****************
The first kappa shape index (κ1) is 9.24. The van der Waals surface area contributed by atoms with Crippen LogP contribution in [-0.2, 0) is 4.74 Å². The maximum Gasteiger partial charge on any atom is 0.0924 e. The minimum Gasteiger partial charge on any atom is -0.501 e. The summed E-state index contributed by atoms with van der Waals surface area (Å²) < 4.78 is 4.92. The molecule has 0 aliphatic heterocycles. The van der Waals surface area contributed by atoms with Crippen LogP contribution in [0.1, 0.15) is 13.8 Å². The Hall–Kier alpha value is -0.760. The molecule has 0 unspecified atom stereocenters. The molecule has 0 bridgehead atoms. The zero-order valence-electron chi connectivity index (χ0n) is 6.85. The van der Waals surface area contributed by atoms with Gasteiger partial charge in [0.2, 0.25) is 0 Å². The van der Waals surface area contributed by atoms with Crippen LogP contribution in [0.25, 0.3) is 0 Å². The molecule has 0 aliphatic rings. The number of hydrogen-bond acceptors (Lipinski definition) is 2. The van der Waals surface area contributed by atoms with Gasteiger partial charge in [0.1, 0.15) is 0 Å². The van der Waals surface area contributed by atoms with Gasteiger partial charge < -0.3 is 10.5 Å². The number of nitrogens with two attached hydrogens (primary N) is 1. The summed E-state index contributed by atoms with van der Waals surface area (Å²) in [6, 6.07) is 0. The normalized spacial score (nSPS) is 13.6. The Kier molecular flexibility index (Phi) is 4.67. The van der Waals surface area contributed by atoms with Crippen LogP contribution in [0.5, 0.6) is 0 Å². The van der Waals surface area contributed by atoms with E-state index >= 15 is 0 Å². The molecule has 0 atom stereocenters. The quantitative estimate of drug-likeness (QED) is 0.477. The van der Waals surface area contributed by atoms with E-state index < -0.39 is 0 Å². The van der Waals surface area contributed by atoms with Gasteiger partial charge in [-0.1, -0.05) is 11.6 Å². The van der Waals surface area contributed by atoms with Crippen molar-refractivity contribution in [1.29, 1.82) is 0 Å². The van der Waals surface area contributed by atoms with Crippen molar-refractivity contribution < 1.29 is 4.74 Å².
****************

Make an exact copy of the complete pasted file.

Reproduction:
The first kappa shape index (κ1) is 9.24. The van der Waals surface area contributed by atoms with Crippen LogP contribution in [-0.2, 0) is 4.74 Å². The maximum Gasteiger partial charge on any atom is 0.0924 e. The minimum Gasteiger partial charge on any atom is -0.501 e. The summed E-state index contributed by atoms with van der Waals surface area (Å²) < 4.78 is 4.92. The molecule has 0 aliphatic heterocycles. The van der Waals surface area contributed by atoms with Crippen LogP contribution in [0.1, 0.15) is 13.8 Å². The Hall–Kier alpha value is -0.760. The molecule has 0 unspecified atom stereocenters. The molecule has 0 bridgehead atoms. The zero-order valence-electron chi connectivity index (χ0n) is 6.85. The van der Waals surface area contributed by atoms with Gasteiger partial charge in [0.2, 0.25) is 0 Å². The van der Waals surface area contributed by atoms with Crippen LogP contribution in [0.25, 0.3) is 0 Å². The molecule has 0 aliphatic rings. The number of hydrogen-bond acceptors (Lipinski definition) is 2. The van der Waals surface area contributed by atoms with Gasteiger partial charge in [0.1, 0.15) is 0 Å². The van der Waals surface area contributed by atoms with Gasteiger partial charge < -0.3 is 10.5 Å². The number of nitrogens with two attached hydrogens (primary N) is 1. The summed E-state index contributed by atoms with van der Waals surface area (Å²) in [6, 6.07) is 0. The normalized spacial score (nSPS) is 13.6. The Kier molecular flexibility index (Phi) is 4.67. The van der Waals surface area contributed by atoms with Crippen LogP contribution in [0.5, 0.6) is 0 Å². The van der Waals surface area contributed by atoms with E-state index >= 15 is 0 Å². The molecule has 0 atom stereocenters. The quantitative estimate of drug-likeness (QED) is 0.477. The van der Waals surface area contributed by atoms with E-state index < -0.39 is 0 Å². The van der Waals surface area contributed by atoms with Gasteiger partial charge in [-0.1, -0.05) is 11.6 Å². The van der Waals surface area contributed by atoms with Crippen molar-refractivity contribution in [1.29, 1.82) is 0 Å². The van der Waals surface area contributed by atoms with Crippen molar-refractivity contribution < 1.29 is 4.74 Å².